IN RECENT years much work has accumulated on the physiological reaction patterns of functionally psychotic patients in a state of homeostasis and stress. An excellent summary of this work is contained in Gellhorn's "Physiological Foundations of Neurology and Psychiatry."1 Under the headings of "Autonomic Reactions in Schizophrenia," "The Endocrines and Autonomic System in Schizophrenia," and "Cortico-Hypothalamic Relations in Schizophrenia," Gellhorn fits this accumulated evidence logically into his theories about the role which autonomic centers in the hypothalamus play in the etiology of the functional psychoses. The gist of Gellhorn's theories is that in the functional psychoses, particularly schizophrenia, there is a deficient reactivity of the sympathetic division of the autonomic nervous system in the hypothalamus. This deficiency may be initiated by overactivity or constitutional factors. It results in decreased blood pressure and lessened circulatory adjustment reactions, as well as in diminished muscle tone, and leads to impaired hypothalamic control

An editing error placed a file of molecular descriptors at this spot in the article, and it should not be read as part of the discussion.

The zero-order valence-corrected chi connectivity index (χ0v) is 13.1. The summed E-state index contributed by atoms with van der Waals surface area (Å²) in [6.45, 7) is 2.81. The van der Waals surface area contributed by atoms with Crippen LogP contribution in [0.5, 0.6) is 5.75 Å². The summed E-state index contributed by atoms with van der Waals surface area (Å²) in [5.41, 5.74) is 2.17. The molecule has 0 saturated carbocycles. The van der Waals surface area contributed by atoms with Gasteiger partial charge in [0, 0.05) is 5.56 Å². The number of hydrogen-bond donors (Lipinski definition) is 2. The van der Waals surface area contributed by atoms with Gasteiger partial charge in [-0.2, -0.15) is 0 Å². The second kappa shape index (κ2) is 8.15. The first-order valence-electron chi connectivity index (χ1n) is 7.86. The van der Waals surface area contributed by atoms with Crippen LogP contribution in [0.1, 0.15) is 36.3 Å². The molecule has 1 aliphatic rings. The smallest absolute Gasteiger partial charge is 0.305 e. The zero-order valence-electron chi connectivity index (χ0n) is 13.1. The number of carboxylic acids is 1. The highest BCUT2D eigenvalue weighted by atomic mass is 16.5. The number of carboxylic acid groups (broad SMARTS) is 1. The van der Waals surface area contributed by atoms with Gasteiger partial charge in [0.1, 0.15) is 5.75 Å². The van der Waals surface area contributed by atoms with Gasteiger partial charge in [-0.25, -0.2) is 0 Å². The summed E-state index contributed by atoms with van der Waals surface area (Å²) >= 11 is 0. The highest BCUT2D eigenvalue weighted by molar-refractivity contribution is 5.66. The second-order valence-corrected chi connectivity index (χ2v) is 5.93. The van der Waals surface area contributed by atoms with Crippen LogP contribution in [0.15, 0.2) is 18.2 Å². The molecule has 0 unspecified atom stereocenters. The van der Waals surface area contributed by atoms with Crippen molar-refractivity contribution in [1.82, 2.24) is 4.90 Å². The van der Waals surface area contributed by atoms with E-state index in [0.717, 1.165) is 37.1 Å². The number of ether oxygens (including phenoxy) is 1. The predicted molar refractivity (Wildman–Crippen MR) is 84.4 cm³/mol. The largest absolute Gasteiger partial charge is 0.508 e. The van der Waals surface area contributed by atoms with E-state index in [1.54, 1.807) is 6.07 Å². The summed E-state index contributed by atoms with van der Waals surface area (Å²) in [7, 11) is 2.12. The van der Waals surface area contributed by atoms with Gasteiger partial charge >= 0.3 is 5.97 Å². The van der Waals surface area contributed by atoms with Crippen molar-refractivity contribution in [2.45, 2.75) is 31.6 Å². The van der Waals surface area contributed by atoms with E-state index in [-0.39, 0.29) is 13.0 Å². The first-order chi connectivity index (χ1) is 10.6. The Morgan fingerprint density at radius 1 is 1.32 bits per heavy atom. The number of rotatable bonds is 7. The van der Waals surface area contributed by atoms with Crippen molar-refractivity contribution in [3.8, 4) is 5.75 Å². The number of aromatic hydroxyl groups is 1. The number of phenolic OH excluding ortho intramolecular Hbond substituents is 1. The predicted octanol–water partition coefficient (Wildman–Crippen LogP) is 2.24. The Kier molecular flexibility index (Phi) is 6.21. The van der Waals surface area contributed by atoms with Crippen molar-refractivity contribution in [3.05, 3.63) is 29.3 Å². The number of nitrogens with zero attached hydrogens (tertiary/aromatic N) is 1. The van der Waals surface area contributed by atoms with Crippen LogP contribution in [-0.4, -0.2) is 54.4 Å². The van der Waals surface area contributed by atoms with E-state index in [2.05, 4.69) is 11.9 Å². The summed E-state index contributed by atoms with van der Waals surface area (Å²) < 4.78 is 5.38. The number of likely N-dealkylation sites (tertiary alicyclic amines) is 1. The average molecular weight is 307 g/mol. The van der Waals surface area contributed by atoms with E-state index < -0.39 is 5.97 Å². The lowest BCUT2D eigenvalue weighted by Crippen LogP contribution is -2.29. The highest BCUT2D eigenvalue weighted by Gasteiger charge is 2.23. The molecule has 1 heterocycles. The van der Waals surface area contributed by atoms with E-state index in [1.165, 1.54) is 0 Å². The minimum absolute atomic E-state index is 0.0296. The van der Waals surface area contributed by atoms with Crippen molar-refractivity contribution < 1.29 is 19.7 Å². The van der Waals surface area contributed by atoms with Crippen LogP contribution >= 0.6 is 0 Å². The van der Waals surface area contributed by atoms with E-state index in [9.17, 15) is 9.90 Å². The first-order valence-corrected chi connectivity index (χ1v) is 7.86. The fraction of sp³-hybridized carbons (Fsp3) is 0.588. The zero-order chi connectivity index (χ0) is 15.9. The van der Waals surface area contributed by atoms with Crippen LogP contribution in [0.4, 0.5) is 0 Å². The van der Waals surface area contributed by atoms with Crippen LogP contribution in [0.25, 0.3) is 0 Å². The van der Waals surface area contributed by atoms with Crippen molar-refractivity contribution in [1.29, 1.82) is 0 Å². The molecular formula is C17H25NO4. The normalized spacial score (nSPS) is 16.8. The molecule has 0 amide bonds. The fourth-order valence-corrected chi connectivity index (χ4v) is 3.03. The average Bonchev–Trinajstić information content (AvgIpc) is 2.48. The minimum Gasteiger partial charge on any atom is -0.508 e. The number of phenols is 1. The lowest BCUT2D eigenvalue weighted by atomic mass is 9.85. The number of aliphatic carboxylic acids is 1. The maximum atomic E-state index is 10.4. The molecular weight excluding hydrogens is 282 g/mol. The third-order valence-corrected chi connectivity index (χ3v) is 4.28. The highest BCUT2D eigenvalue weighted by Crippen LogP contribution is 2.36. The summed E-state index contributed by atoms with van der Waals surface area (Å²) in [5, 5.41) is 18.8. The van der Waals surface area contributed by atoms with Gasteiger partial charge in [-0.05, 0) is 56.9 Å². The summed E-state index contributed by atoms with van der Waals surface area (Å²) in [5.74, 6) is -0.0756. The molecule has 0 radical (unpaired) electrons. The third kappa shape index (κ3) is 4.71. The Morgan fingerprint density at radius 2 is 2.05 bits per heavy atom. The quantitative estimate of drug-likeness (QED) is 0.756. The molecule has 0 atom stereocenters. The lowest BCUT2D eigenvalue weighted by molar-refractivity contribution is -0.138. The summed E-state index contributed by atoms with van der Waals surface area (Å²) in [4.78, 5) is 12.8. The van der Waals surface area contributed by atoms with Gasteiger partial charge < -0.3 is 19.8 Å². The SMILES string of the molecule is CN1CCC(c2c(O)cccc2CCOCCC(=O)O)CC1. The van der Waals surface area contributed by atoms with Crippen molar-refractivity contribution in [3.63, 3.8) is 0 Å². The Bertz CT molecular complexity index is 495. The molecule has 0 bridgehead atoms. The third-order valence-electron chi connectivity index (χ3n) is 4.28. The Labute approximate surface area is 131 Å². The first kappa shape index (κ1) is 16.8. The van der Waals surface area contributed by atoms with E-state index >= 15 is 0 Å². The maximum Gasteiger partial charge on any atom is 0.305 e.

IGERSHEIMER WW. COLD PRESSOR TEST IN FUNCTIONAL PSYCHIATRIC SYNDROMES. AMA Arch NeurPsych. 1953;70(6):794–801. doi:10.1001/archneurpsyc.1953.02320360109008
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